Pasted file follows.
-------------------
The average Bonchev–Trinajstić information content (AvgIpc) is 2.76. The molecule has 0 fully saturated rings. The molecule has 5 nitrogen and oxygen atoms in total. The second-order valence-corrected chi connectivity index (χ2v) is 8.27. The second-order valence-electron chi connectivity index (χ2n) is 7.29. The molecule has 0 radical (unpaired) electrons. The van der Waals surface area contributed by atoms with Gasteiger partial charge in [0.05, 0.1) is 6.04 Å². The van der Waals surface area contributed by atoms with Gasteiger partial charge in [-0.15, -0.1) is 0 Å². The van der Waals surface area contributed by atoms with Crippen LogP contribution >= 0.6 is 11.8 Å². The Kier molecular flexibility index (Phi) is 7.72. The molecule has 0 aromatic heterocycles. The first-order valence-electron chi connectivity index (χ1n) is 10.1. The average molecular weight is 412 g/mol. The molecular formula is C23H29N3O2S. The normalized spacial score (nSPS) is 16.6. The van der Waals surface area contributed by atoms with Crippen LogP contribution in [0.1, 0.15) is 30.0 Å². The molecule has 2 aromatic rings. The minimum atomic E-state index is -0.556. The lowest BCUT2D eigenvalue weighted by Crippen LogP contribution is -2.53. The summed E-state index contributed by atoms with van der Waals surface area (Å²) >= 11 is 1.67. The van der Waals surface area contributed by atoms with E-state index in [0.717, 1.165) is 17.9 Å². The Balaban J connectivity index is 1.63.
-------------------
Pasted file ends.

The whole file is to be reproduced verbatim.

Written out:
The average Bonchev–Trinajstić information content (AvgIpc) is 2.76. The molecule has 0 fully saturated rings. The molecule has 5 nitrogen and oxygen atoms in total. The second-order valence-corrected chi connectivity index (χ2v) is 8.27. The second-order valence-electron chi connectivity index (χ2n) is 7.29. The molecule has 0 radical (unpaired) electrons. The van der Waals surface area contributed by atoms with Gasteiger partial charge in [0.05, 0.1) is 6.04 Å². The van der Waals surface area contributed by atoms with Gasteiger partial charge in [-0.15, -0.1) is 0 Å². The van der Waals surface area contributed by atoms with Crippen LogP contribution >= 0.6 is 11.8 Å². The Kier molecular flexibility index (Phi) is 7.72. The molecule has 0 aromatic heterocycles. The first-order valence-electron chi connectivity index (χ1n) is 10.1. The average molecular weight is 412 g/mol. The molecular formula is C23H29N3O2S. The normalized spacial score (nSPS) is 16.6. The van der Waals surface area contributed by atoms with Crippen LogP contribution in [0.1, 0.15) is 30.0 Å². The molecule has 2 aromatic rings. The minimum atomic E-state index is -0.556. The lowest BCUT2D eigenvalue weighted by Crippen LogP contribution is -2.53. The summed E-state index contributed by atoms with van der Waals surface area (Å²) >= 11 is 1.67. The van der Waals surface area contributed by atoms with E-state index in [0.717, 1.165) is 17.9 Å². The Balaban J connectivity index is 1.63.